Missouri rice production now extends as far north as Cape

Monday, September 24, 2012
Heath Burger navigates the combine through his family's 270 acres of rice Wednesday off Route AB in Cape Girardeau County. This was the first year the family has grown rice, and is the only rice farm in Cape Girardeau County. The combine holds 325 bushels. The rice harvest is transported to a grain bin in Benton, Mo., where it will dry out until January or February before it is sold. More photos are in a gallery at semissourian.com. (Laura Simon)

While rice has been grown for more than 20 years in the Southeast Missouri Bootheel, it's now produced as far north as Cape Girardeau.

"They're finding out they actually can grow it, do well with it," said Donn Beighley, a rice breeder and manager of Southeast Missouri State University's Missouri Rice Research and Demonstration Farm in Malden, Mo. "I think Missouri producers are very progressive. They're willing to try new things."

Southeast Missouri is well-suited for rice production because of its level fields and existing irrigation.

"The average has expanded. There are more and more farmers actually growing rice, so the appearance that it's moving northward is there because there are more and more acres," said Dr. Mike Aide, chairman of the Agriculture Department at Southeast.

Missouri has about 200,000 acres of rice this year. In 2000, Missouri farmers harvested 150,000 acres, according to the University of Missouri Extension.

Rice uses the same type of combine as corn, soybeans and wheat, so many farmers already have the necessary equipment.

When it comes to preparing fields for rice planting, there are some major differences, Beighley said.

Rice pours out of the combine Wednesday off Route AB in Cape Girardeau County.

"Rice is pretty much flood. We don't put in rows," he said.

Advances in chemicals have allowed rice production to be done with the same type of irrigation equipment used with corn or soybeans called center pivots.

"Even 10 years ago, it was a lot harder to do something like that. We have better chemicals, better management practices, you can use a center pivot and do extremely well," said B.J. Campbell, a Butler County rice farmer and member of the Missouri Rice Council, a trade group.

A couple weeks after the plants emerge, herbicides and fertilizers are added and the fields are flooded. They'll stay flooded until the heads have emerged, turned down and become a sandy color.

When it comes harvest time, the water is drained. Farmers wait a week to two weeks before the land is dry enough to drive a combine through the field.

As of Sept. 17, 63 percent of Missouri's rice had been harvested, about 20 days ahead of last year and 16 days ahead of normal, according to the USDA's National Agricultural Statistics Service. Sixty-six percent of the rice harvested so far has been in good or excellent condition. This year's drought may have increased farmers' production costs as a result of having to pump more water into fields to keep them flooded, but it doesn't appear to have had a dramatic impact on yields.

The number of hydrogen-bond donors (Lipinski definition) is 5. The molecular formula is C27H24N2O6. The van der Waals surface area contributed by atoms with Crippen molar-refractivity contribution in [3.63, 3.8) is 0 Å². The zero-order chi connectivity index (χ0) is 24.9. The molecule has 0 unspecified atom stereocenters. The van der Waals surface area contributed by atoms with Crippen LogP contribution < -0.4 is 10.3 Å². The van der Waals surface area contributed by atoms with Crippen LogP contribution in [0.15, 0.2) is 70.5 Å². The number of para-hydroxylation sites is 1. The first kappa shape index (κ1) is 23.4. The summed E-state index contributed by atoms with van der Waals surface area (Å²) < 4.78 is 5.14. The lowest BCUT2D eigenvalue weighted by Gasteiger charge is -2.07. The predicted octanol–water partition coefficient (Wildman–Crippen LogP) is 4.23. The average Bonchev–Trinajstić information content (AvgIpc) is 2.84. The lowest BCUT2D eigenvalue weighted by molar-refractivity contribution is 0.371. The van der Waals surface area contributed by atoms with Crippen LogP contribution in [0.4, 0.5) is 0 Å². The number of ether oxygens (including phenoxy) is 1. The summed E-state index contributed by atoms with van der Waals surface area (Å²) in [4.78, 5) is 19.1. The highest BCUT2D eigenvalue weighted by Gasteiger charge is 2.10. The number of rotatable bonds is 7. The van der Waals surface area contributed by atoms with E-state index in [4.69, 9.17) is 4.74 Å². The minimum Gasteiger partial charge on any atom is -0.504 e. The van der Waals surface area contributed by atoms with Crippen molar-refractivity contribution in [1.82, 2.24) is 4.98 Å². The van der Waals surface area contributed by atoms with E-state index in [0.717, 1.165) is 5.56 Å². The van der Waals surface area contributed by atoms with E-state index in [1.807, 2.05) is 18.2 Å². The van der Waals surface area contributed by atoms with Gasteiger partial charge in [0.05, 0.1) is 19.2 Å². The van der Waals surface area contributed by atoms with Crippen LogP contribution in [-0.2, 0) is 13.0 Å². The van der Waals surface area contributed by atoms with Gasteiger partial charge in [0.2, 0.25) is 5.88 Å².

Good yields, between 180 and 200 bushels per acre, have been seen in Missouri and Arkansas, said Greg Yielding, Missouri representative for the U.S. Rice Producers Association.

With rice, grain quality is almost as important as yield, Beighley said. Most of Southeast Missouri's rice is used domestically in the production of beer or pet food. About half of Missouri rice is exported and growers say opening new export markets, including China, will be key to their future success.

"There are some countries we still can't export to. We've been trying to open up Cuba for several years. We've done taste testing in China. Chinese people want our rice. They perceive it as healthy. They don't trust their government," Campbell said.

Incomes in China are increasing and customers there are willing to pay more for U.S. rice, said Campbell, who traveled there earlier this year to take part in a taste test.

The Chinese government currently has an embargo on American rice, but negotiations continue between the USDA and Chinese government.

When it comes to rice production, Missouri ranks fourth out of six rice-producing states, Yielding said.

Southeast Missouri State University's Rice Research Field in Malden is leading the way in breeding new varieties of hybrid rice, Aide said.

"Eventually the genetics that are produced in Missouri will be the basis for feeding 2 to 3 billion people. It's all here in Southeast Missouri. We've got the intellectual capital," Aide said.

The U.S. Rice Producers Association is working to expand export markets as well as increase domestic rice consumption.

The average consumption in the U.S. is about 25 pounds per person per year, Yielding said. His organization is working to get more rice in school lunch programs in Missouri. More than 70 school districts in January will put rice on the menu every week. Every morning they'll have a rice dish for breakfast.

"That's the way we're going to build domestic consumption is to get into schools. Not just in the Bootheel, where a lot of people eat rice here because they grow it, but we want to be in northwest Missouri, St. Louis, Kansas City and all over," Yielding said.

mmiller@semissourian.com

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Malden, MO

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